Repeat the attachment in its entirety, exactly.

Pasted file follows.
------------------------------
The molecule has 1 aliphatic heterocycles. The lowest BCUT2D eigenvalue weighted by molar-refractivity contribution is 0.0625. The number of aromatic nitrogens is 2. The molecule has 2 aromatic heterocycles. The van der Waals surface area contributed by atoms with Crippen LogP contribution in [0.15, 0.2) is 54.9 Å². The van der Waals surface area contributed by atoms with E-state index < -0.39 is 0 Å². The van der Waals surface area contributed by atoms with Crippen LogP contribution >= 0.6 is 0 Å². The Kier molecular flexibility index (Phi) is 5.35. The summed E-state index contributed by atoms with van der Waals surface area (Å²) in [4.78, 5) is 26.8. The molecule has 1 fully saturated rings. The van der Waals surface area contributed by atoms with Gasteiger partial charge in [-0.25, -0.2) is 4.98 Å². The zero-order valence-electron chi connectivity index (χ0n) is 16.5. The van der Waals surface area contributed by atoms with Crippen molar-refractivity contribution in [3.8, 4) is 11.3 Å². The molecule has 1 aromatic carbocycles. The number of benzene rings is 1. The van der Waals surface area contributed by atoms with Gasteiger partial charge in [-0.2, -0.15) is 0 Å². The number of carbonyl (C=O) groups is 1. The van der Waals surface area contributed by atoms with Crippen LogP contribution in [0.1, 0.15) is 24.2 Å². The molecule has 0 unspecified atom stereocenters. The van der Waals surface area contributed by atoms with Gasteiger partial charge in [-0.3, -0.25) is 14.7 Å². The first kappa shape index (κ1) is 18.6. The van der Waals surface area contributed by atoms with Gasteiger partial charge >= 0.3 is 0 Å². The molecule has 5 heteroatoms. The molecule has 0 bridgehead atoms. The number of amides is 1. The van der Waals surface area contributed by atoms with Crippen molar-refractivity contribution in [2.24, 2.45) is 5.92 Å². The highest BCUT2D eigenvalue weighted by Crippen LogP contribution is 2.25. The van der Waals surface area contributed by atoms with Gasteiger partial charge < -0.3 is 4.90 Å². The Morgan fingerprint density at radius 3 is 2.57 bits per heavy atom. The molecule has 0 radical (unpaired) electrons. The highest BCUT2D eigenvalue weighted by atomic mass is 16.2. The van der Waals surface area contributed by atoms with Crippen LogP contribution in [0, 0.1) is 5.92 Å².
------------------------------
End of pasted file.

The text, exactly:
The molecule has 1 aliphatic heterocycles. The lowest BCUT2D eigenvalue weighted by molar-refractivity contribution is 0.0625. The number of aromatic nitrogens is 2. The molecule has 2 aromatic heterocycles. The van der Waals surface area contributed by atoms with Crippen LogP contribution in [0.15, 0.2) is 54.9 Å². The van der Waals surface area contributed by atoms with E-state index < -0.39 is 0 Å². The van der Waals surface area contributed by atoms with Crippen LogP contribution >= 0.6 is 0 Å². The Kier molecular flexibility index (Phi) is 5.35. The summed E-state index contributed by atoms with van der Waals surface area (Å²) in [4.78, 5) is 26.8. The molecule has 1 fully saturated rings. The van der Waals surface area contributed by atoms with Gasteiger partial charge in [-0.25, -0.2) is 4.98 Å². The zero-order valence-electron chi connectivity index (χ0n) is 16.5. The van der Waals surface area contributed by atoms with Crippen molar-refractivity contribution in [3.8, 4) is 11.3 Å². The molecule has 1 aromatic carbocycles. The number of benzene rings is 1. The van der Waals surface area contributed by atoms with Gasteiger partial charge in [-0.2, -0.15) is 0 Å². The number of carbonyl (C=O) groups is 1. The van der Waals surface area contributed by atoms with Crippen LogP contribution in [0.1, 0.15) is 24.2 Å². The molecule has 0 unspecified atom stereocenters. The van der Waals surface area contributed by atoms with Gasteiger partial charge in [-0.3, -0.25) is 14.7 Å². The first kappa shape index (κ1) is 18.6. The van der Waals surface area contributed by atoms with Gasteiger partial charge >= 0.3 is 0 Å². The molecule has 5 heteroatoms. The molecule has 0 bridgehead atoms. The number of amides is 1. The van der Waals surface area contributed by atoms with Crippen molar-refractivity contribution in [2.24, 2.45) is 5.92 Å². The highest BCUT2D eigenvalue weighted by Crippen LogP contribution is 2.25. The van der Waals surface area contributed by atoms with Gasteiger partial charge < -0.3 is 4.90 Å². The Morgan fingerprint density at radius 3 is 2.57 bits per heavy atom. The molecule has 0 radical (unpaired) electrons. The highest BCUT2D eigenvalue weighted by atomic mass is 16.2. The van der Waals surface area contributed by atoms with Crippen LogP contribution in [0, 0.1) is 5.92 Å².